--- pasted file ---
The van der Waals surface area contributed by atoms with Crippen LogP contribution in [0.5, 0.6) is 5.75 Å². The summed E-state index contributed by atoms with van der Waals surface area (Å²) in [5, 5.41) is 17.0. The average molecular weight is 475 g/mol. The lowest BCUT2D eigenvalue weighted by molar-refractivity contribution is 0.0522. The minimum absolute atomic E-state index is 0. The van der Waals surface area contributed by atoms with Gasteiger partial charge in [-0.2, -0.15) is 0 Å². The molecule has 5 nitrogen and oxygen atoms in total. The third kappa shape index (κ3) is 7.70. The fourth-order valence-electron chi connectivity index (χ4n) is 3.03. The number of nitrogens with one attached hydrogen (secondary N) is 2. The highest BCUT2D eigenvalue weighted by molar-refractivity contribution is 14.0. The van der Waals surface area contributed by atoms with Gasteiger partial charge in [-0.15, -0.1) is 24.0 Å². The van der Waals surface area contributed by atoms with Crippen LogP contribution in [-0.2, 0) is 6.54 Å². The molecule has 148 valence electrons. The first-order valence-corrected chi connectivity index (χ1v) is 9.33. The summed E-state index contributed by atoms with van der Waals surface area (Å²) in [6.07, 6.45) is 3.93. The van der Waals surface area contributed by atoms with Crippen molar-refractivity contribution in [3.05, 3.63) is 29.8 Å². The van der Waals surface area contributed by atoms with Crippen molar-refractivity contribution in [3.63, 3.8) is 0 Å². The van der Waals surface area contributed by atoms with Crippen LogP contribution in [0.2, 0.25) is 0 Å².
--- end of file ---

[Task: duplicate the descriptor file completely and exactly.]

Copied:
The van der Waals surface area contributed by atoms with Crippen LogP contribution in [0.5, 0.6) is 5.75 Å². The summed E-state index contributed by atoms with van der Waals surface area (Å²) in [5, 5.41) is 17.0. The average molecular weight is 475 g/mol. The lowest BCUT2D eigenvalue weighted by molar-refractivity contribution is 0.0522. The minimum absolute atomic E-state index is 0. The van der Waals surface area contributed by atoms with Gasteiger partial charge in [-0.2, -0.15) is 0 Å². The molecule has 5 nitrogen and oxygen atoms in total. The third kappa shape index (κ3) is 7.70. The fourth-order valence-electron chi connectivity index (χ4n) is 3.03. The number of nitrogens with one attached hydrogen (secondary N) is 2. The highest BCUT2D eigenvalue weighted by molar-refractivity contribution is 14.0. The van der Waals surface area contributed by atoms with Gasteiger partial charge in [-0.15, -0.1) is 24.0 Å². The van der Waals surface area contributed by atoms with Crippen LogP contribution in [-0.2, 0) is 6.54 Å². The molecule has 148 valence electrons. The first-order valence-corrected chi connectivity index (χ1v) is 9.33. The summed E-state index contributed by atoms with van der Waals surface area (Å²) in [6.07, 6.45) is 3.93. The van der Waals surface area contributed by atoms with Crippen molar-refractivity contribution in [3.05, 3.63) is 29.8 Å². The van der Waals surface area contributed by atoms with Crippen molar-refractivity contribution in [3.63, 3.8) is 0 Å². The van der Waals surface area contributed by atoms with Crippen LogP contribution in [0.2, 0.25) is 0 Å².